1. local organizations’ claims that the team did not receive approval from at least one Indonesian research ethics commission/committee (see Council for Internal Organizations of Medical Science, CIOMS, guidelines).
  2. failure to procure approval from the Indonesian National Institute of Health Research and Development to transport human DNA samples out of Indonesia.
  3. lack of research involvement on the part of Indonesian scientists, especially geneticists.
  4. inadequate presentation of overall research results to study populations, including the Bajau, before publication.

In defense of Ilardo and colleagues, supporters point out that the Indonesian government has not reprimanded any team members for their research indiscretions, and Cell finds no issues with the group’s provided documents from said government. As for engaging more with Indonesian scientists regarding local research projects, Ilardo’s unanswered e-mails to several local professionals prior to data and specimen collection are proof of involvement attempted. In hindsight (or perhaps coincidence), RISTEK in early July organized an online portal where foreign researchers can easily gain access to all protocol/documentation for permits.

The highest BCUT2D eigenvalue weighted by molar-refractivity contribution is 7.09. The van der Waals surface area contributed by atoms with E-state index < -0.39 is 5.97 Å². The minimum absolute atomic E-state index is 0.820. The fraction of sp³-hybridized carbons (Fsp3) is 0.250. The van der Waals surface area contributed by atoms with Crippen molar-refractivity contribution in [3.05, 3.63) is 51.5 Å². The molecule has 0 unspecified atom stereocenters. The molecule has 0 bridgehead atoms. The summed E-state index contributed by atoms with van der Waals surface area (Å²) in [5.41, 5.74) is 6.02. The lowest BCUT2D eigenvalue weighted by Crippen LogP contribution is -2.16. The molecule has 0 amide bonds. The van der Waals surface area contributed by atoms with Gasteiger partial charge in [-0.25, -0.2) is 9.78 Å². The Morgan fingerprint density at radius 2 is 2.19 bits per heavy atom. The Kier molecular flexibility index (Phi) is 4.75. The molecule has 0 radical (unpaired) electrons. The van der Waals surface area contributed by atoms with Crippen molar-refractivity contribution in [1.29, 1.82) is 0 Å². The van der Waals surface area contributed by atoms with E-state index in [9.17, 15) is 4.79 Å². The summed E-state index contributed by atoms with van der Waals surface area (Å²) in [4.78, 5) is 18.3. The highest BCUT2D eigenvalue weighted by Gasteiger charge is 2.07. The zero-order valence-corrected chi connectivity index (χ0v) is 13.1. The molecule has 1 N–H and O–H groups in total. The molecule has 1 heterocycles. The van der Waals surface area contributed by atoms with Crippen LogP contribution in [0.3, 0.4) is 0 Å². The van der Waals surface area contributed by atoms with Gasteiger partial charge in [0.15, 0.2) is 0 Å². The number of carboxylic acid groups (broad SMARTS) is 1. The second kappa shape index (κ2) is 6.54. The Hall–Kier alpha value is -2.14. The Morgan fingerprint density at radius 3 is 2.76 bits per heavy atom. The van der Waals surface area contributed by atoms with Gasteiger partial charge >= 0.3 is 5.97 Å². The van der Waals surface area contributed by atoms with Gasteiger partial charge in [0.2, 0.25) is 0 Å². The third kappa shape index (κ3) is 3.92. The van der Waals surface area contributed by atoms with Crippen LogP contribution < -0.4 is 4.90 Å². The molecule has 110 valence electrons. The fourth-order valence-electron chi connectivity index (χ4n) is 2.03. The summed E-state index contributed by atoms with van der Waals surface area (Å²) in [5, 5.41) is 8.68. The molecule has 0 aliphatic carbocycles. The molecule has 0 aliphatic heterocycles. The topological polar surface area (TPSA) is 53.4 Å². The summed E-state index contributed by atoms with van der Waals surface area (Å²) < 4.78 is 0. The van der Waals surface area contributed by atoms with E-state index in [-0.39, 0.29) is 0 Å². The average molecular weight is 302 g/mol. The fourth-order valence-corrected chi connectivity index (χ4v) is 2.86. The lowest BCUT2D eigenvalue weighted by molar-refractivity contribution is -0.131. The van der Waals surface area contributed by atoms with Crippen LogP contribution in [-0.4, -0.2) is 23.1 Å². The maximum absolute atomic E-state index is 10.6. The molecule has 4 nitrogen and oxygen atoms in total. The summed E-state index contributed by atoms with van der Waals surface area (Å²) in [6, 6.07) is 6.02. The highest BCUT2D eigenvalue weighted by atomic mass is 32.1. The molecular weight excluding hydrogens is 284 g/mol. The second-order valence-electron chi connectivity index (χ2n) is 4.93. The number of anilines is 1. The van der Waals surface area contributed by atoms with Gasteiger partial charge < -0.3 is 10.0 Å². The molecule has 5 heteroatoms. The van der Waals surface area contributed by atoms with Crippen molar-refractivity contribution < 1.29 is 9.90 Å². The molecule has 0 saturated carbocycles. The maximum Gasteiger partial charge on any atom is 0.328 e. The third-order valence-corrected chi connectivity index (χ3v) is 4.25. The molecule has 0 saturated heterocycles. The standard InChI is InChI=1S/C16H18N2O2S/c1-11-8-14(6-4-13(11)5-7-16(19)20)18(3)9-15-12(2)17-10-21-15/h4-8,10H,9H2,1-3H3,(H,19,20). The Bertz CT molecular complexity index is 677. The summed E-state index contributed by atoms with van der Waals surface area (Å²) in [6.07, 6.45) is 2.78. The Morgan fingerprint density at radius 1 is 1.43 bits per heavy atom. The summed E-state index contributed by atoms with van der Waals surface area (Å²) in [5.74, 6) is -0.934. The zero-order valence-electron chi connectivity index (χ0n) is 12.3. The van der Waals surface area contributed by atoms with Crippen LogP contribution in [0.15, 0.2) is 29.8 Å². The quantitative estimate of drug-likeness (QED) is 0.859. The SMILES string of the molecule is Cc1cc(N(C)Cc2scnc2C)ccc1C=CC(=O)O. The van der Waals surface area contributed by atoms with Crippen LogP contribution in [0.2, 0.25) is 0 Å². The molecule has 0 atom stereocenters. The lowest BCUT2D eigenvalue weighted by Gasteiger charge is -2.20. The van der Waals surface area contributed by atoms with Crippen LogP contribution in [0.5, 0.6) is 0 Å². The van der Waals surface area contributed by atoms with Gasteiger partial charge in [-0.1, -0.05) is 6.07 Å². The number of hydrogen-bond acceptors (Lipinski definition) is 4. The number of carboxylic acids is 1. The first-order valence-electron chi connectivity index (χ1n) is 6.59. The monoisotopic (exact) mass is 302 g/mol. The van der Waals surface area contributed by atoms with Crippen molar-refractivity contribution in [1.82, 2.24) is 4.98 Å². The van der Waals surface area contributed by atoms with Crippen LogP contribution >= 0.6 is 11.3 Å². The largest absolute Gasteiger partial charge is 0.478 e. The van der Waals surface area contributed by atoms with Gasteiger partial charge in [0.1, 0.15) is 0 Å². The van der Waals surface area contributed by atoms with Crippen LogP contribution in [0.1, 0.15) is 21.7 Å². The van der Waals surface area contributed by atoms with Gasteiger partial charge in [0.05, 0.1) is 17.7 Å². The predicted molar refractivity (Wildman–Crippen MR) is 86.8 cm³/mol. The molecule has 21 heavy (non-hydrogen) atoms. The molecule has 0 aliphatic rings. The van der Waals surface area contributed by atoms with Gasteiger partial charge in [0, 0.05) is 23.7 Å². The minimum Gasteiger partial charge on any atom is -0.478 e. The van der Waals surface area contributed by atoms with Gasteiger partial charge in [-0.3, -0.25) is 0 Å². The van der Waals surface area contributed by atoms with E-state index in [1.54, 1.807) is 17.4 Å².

Foreign researchers are urged to realize that these presented ethical concerns—among them, governmental/national organizations’ approval, or consent, and transfer of biological specimens out of developing countries—are not trivial. Scientists should not be alarmed at just the prospects of jail time. Research cooperation with other nations’ institutions/entities can impact international relations between nations and local denizens’ trust in foreign researchers. Both international relations and trust influence the success of future research endeavors in developing and other nations.

(Dyna Rochmyaningsih, Science)

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Written by sciencepolicyforall

July 31, 2018 at 4:56 pm